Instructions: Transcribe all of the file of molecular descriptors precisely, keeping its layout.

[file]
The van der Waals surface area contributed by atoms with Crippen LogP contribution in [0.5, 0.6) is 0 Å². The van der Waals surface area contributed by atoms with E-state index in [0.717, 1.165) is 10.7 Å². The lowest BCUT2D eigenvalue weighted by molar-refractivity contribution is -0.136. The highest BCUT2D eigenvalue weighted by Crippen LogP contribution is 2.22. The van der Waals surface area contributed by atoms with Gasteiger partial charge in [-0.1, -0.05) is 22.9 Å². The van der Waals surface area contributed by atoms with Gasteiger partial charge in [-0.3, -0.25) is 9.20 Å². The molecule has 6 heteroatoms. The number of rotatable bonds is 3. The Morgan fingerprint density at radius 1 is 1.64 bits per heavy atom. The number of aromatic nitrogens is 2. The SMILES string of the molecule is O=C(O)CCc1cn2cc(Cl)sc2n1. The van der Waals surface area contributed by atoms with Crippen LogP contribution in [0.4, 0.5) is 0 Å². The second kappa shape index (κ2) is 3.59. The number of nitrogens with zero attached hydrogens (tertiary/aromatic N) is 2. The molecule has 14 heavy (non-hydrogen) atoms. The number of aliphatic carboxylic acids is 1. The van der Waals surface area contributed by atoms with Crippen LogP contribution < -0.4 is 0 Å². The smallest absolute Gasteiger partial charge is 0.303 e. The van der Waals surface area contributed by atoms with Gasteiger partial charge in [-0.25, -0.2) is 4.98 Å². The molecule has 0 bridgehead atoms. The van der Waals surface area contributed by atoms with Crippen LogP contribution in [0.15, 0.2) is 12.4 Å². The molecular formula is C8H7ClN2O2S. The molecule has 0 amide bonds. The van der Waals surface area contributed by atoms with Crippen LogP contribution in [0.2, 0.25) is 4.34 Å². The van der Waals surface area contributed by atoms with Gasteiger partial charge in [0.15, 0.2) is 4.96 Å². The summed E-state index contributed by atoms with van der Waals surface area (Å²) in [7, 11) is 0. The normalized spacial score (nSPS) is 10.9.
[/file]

The van der Waals surface area contributed by atoms with Crippen LogP contribution in [0.5, 0.6) is 0 Å². The van der Waals surface area contributed by atoms with E-state index in [0.717, 1.165) is 10.7 Å². The lowest BCUT2D eigenvalue weighted by molar-refractivity contribution is -0.136. The highest BCUT2D eigenvalue weighted by Crippen LogP contribution is 2.22. The van der Waals surface area contributed by atoms with Gasteiger partial charge in [-0.1, -0.05) is 22.9 Å². The van der Waals surface area contributed by atoms with Gasteiger partial charge in [-0.3, -0.25) is 9.20 Å². The molecule has 6 heteroatoms. The number of rotatable bonds is 3. The Morgan fingerprint density at radius 1 is 1.64 bits per heavy atom. The number of aromatic nitrogens is 2. The SMILES string of the molecule is O=C(O)CCc1cn2cc(Cl)sc2n1. The van der Waals surface area contributed by atoms with Crippen LogP contribution in [0.4, 0.5) is 0 Å². The second kappa shape index (κ2) is 3.59. The number of nitrogens with zero attached hydrogens (tertiary/aromatic N) is 2. The molecule has 14 heavy (non-hydrogen) atoms. The number of aliphatic carboxylic acids is 1. The van der Waals surface area contributed by atoms with Crippen LogP contribution < -0.4 is 0 Å². The smallest absolute Gasteiger partial charge is 0.303 e. The van der Waals surface area contributed by atoms with Gasteiger partial charge in [-0.25, -0.2) is 4.98 Å². The molecule has 0 bridgehead atoms. The van der Waals surface area contributed by atoms with Crippen LogP contribution in [0.15, 0.2) is 12.4 Å². The molecular formula is C8H7ClN2O2S. The molecule has 0 amide bonds. The van der Waals surface area contributed by atoms with Crippen LogP contribution in [0.2, 0.25) is 4.34 Å². The van der Waals surface area contributed by atoms with Gasteiger partial charge in [0.15, 0.2) is 4.96 Å². The summed E-state index contributed by atoms with van der Waals surface area (Å²) in [7, 11) is 0. The normalized spacial score (nSPS) is 10.9.